CHK, target price of $39 a share by December 2009.
YARIY target price of $38 a share by December 2009.
PBR target price of $41 a share by December 2009
He’s currently looking to sell FCX and RIG.
He also says DVN, FSUMF, and UPL are holds.
Disclosures: I am long CHK and FSUMF
Jubak’s 9/12 article:
“The Fannie-Freddie rescue will work out great for emerging markets abroad, but it’s going to kill us here at home. You might find some relief by investing in a handful of recommended foreign stocks…..
What should you buy once you think you’ve heard the all-clear? I’d break down my potential purchases this way:
- Stocks of domestic Chinese companies that should see the direct effects of any government efforts to stimulate growth. Two that I’m going to add to my watch list (on the left side of this page) are and .
- Stocks of domestic Brazilian companies in order to reap the benefits of accelerating growth in that country and continued improvement in Brazil’s creditworthiness. (Brazil’s credit rating going up as the credit rating of the U.S. is under pressure? Who would have thunk it?) Two that I’m going to add to my watch list are Jubak’s Picks and .
- Stocks of suppliers to developing markets. For example, any recovery in the Chinese steel industry will be a huge shot in the arm for Australian iron mining companies such as current Jubak’s Pick .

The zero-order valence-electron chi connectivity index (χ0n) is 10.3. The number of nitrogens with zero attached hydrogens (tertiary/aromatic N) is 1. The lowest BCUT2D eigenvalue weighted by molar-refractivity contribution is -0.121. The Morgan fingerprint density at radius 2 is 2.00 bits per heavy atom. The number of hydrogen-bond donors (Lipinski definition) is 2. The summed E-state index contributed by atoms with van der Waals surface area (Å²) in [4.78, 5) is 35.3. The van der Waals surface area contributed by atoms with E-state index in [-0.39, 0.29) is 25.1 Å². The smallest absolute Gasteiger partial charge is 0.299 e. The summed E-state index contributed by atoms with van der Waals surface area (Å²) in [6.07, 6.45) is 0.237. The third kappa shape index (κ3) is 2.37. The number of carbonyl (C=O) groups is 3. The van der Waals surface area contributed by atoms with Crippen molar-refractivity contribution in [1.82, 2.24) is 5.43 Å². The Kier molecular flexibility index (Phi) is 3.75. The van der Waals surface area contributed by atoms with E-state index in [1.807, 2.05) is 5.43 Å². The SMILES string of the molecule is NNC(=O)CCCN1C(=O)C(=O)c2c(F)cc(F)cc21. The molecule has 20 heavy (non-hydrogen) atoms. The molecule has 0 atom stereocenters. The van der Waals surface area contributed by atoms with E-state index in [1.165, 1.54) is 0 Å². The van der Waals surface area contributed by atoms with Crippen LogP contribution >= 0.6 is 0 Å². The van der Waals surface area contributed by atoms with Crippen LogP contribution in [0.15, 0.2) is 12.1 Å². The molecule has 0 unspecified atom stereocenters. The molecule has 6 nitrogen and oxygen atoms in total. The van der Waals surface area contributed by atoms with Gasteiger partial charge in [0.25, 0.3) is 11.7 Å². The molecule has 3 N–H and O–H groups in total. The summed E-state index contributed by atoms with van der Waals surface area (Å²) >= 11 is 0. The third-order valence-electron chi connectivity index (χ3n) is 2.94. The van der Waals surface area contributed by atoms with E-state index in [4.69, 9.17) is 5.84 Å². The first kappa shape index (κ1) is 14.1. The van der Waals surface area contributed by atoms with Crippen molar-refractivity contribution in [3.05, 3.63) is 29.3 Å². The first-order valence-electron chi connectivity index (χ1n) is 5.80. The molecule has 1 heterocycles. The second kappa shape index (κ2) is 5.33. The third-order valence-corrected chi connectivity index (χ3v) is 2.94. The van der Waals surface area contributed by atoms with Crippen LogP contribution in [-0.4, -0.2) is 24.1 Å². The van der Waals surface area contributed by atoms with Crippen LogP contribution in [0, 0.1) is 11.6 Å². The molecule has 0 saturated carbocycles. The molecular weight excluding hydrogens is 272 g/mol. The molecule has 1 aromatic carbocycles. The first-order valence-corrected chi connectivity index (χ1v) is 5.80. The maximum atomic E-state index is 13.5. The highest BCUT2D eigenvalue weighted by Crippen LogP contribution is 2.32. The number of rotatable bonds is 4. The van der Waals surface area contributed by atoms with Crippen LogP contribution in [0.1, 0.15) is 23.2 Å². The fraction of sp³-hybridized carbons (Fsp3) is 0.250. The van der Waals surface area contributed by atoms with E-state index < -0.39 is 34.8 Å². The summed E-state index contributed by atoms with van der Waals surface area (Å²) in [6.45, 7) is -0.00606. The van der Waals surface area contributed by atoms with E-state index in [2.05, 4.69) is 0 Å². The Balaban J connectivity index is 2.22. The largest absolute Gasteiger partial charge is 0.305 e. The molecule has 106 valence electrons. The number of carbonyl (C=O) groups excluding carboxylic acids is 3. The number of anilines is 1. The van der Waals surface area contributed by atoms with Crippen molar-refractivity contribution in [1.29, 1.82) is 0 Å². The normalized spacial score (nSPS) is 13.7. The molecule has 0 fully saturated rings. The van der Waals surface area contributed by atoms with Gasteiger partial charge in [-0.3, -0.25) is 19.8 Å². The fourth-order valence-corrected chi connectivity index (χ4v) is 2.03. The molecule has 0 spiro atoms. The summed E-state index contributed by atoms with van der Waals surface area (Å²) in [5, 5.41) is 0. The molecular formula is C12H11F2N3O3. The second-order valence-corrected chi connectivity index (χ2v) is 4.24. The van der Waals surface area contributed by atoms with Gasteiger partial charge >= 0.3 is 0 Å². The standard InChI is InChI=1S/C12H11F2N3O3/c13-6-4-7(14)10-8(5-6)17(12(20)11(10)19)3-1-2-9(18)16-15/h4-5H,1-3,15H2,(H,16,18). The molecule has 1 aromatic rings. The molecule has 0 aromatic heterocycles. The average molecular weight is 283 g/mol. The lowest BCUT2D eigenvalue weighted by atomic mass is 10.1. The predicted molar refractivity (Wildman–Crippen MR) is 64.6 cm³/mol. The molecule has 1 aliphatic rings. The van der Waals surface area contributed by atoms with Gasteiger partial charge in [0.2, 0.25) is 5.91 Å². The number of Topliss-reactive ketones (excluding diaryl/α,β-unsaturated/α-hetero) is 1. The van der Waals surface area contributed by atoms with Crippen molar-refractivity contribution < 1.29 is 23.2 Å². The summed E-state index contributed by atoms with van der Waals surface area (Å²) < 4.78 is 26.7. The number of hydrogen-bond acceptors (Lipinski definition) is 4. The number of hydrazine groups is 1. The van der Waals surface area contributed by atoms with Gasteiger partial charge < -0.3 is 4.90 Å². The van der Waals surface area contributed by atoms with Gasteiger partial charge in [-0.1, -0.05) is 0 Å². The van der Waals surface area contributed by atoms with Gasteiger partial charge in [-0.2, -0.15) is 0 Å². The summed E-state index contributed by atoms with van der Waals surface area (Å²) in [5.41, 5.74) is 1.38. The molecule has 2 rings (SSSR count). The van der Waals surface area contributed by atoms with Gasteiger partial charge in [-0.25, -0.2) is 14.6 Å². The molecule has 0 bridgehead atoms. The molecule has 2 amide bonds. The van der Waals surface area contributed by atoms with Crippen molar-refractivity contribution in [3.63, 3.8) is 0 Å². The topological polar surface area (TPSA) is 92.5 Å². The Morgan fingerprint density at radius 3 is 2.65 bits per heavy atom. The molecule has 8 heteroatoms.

As of Sept. 12, I’m cutting my target price for Fortescue to $9 a share by July 2009 from my prior target of $15 by October 2008.
As of Sept. 12, I’m keeping my target price at $29 a share [Thompson Creek Metals] but stretching out my schedule to September 2009 from December 2008.”
Disclosure: I am long FSUMF
Jim Jubak’s 8/26 article focuses on the falling production of the major oil producers and is bullish on the long term trend in oil prices because of the mismatch between rising demand and falling production:
The big Western oil companies have been locked out of the most promising areas in the world for oil exploration. It’s not just that these companies control only 13% of today’s oil production — down from 50% or more in the 1970s — but that they have so little access to the most promising areas for future production.
National oil companies in countries such as Russia, Iran, Saudi Arabia and Venezuela control access to roughly 80% of the world’s existing and probable oil reserves. And that percentage is rising as more countries move to take back or reduce exploration and production agreements signed with the international oil majors.
There are three ways he proposes investing in this trend: 1) Smaller oil and natural-gas companies that are showing big increases in production now and that have announced substantial discoveries that will go into production in the next decade. Names he includes, DVN, UPL, CHK, and APA. 2) National oil companies with the world-class technology to exploit the next generation of difficult geologies. There are really only two names here, PBR and STO. 3) The “pick-and-shovel” companies that supply drilling pipe, fittings, deep-sea drilling rigs, and oil-exploration and field-management services. The three names here, SLB, RIG, and NOV.
As of Aug. 26, he’s adding PBR to Jubak’s Picks with a target price of $85 a share by March.